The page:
Improving African Agricultural Value Chains
The agricultural productivity gap between actual and potential yields in Africa south of the Sahara has been a persistent challenge since the post-World War II independence movement. Despite efforts by governments, international foundations, UN agencies, and private investors, smallholder agricultural production continues to lag behind its potential, and products are often of low and variable quality.
Why so? In their new book “African farmers, value chains and agricultural development: An economic and institutional perspective,” PIM colleagues Alan de Brauw (IFPRI) and Erwin Bulte (WUR) show that while making largely rational production decisions, African smallholder farmers are limited in what they can achieve because of the economic and institutional environment in which they operate.
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Agricultural value chains in Africa are still mostly ridden with multiple constraints. Before structural adjustment programs were undertaken in the 1980s-90s, African governments indirectly taxed agriculture through pricing, tariffs, and exchange rate policies leading to an urban bias. Since those adjustment occurred, the region’s agricultural performance has improved due to a combination of factors including increased investments from the private sector and foreign donors and the reforms in the European agricultural policies to improve trade with Africa. Yet most of African smallholder farmers still do not produce what they potentially could and remain poor.
Challenges and key driving forces of the African agricultural value chains
The book argues that high transaction costs are among the main barriers to improving the performance of agricultural value chains in SSA. These include transportation crops, costs associated with risks such as varying prices, weather, floods or drought, and theft, access to liquidity, trust when buying inputs or selling outputs, storage, and economies of scale in transactions along value chains.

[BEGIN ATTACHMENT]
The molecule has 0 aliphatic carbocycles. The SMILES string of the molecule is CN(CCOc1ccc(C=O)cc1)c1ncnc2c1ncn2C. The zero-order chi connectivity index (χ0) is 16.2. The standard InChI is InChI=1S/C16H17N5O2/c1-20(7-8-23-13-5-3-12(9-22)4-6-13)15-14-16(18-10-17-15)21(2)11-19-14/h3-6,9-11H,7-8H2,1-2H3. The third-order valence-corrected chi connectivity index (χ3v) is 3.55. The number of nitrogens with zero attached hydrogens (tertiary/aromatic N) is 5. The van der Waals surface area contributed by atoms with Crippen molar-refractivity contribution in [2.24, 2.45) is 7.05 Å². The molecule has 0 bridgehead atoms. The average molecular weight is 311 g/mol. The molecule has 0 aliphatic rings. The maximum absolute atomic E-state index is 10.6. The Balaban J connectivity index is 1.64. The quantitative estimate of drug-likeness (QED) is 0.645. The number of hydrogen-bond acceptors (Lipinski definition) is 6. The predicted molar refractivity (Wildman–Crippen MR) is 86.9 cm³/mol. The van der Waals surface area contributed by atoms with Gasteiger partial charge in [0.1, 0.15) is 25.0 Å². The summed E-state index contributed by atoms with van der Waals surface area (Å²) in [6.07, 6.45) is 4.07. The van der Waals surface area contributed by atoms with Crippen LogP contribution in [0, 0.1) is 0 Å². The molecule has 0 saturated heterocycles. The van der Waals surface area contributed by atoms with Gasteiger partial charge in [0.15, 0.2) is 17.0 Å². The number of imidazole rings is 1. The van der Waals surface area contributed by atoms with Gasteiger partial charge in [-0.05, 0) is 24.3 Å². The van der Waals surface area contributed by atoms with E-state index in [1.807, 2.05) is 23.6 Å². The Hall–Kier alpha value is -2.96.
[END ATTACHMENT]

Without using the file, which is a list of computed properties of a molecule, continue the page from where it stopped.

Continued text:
Two further concepts are important in thinking about how agricultural value chains are evolving in Africa.
First, most contracting between buyers and sellers is relational. This implies that information specified in the contract is incomplete and third-party enforcement is not available if one of the parties cheats the other. In shorter and less complex value chains, relational contracting is predominant. Payments are often immediate and in cash, with no invoices. Relational contracting depends upon repeated interactions and at least some level of trust, so it can lead to substantial transaction costs. Informal moneylenders in villages, for example, rely on personal rapport with little or no third-party enforcement.
Second, market power plays an important role in agricultural value chains in Africa. Having market power means that actors are able to shift prices in their favor. For example, a local monopolist trader can pay farmers less for their produce than if there was competition from other traders. These local monopolies that grab the market power can depress the incentives to produce quality crops or crops with specific attributes. However, monopolies can also work to smallholders’ advantages. For example, if a processing plant for a specialty crop is established in a rural area, then local farmers would have incentives to switch part of their production to that crop given a market for it now exists whereas it did not exist before, even though the buyer is a local monopolist.
Another set of challenges considers inputs. Capital markets targeting smallholders are thin. Farmers may not be able to purchase enough inputs. Since demand is low, inputs can be costly; prices are still higher as inputs must often travel large distances to get to farmers. And even when farmers can buy what they need, they often lack information about how and when those inputs should be used for best results. This leads to additional lack of trust: maybe these seeds or fertilizer didn’t work because they are counterfeit? Women often face even higher barriers on input purchases than men due to cultural norms and lack of empowerment.